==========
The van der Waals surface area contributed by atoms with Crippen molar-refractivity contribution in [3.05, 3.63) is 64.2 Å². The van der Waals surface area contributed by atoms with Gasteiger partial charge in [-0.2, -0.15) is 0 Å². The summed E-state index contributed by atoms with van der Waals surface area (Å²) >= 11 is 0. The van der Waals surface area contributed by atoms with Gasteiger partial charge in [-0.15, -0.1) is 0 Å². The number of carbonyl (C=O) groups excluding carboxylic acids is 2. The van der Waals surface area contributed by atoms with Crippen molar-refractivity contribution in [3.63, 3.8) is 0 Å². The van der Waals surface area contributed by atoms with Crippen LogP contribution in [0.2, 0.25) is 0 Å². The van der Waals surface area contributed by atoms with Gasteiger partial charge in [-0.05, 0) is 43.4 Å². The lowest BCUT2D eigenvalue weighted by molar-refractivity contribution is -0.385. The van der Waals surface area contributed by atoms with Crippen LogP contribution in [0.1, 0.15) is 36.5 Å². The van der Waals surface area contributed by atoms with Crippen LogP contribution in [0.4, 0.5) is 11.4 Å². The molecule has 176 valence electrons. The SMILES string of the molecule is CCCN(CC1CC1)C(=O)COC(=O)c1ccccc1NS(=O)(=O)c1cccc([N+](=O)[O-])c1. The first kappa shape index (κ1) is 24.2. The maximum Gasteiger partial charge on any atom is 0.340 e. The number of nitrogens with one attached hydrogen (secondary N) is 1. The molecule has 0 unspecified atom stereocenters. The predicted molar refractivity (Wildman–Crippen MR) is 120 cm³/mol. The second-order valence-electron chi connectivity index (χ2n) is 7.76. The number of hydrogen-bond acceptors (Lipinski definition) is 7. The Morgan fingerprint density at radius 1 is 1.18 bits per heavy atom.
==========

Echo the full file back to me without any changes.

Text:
The van der Waals surface area contributed by atoms with Crippen molar-refractivity contribution in [3.05, 3.63) is 64.2 Å². The van der Waals surface area contributed by atoms with Gasteiger partial charge in [-0.2, -0.15) is 0 Å². The summed E-state index contributed by atoms with van der Waals surface area (Å²) >= 11 is 0. The van der Waals surface area contributed by atoms with Gasteiger partial charge in [-0.15, -0.1) is 0 Å². The number of carbonyl (C=O) groups excluding carboxylic acids is 2. The van der Waals surface area contributed by atoms with Crippen molar-refractivity contribution in [3.63, 3.8) is 0 Å². The van der Waals surface area contributed by atoms with Crippen LogP contribution in [0.2, 0.25) is 0 Å². The van der Waals surface area contributed by atoms with Gasteiger partial charge in [-0.05, 0) is 43.4 Å². The lowest BCUT2D eigenvalue weighted by molar-refractivity contribution is -0.385. The van der Waals surface area contributed by atoms with Crippen LogP contribution in [0.1, 0.15) is 36.5 Å². The van der Waals surface area contributed by atoms with Crippen LogP contribution in [0.4, 0.5) is 11.4 Å². The molecule has 176 valence electrons. The SMILES string of the molecule is CCCN(CC1CC1)C(=O)COC(=O)c1ccccc1NS(=O)(=O)c1cccc([N+](=O)[O-])c1. The first kappa shape index (κ1) is 24.2. The maximum Gasteiger partial charge on any atom is 0.340 e. The number of nitrogens with one attached hydrogen (secondary N) is 1. The molecule has 0 unspecified atom stereocenters. The predicted molar refractivity (Wildman–Crippen MR) is 120 cm³/mol. The second-order valence-electron chi connectivity index (χ2n) is 7.76. The number of hydrogen-bond acceptors (Lipinski definition) is 7. The Morgan fingerprint density at radius 1 is 1.18 bits per heavy atom.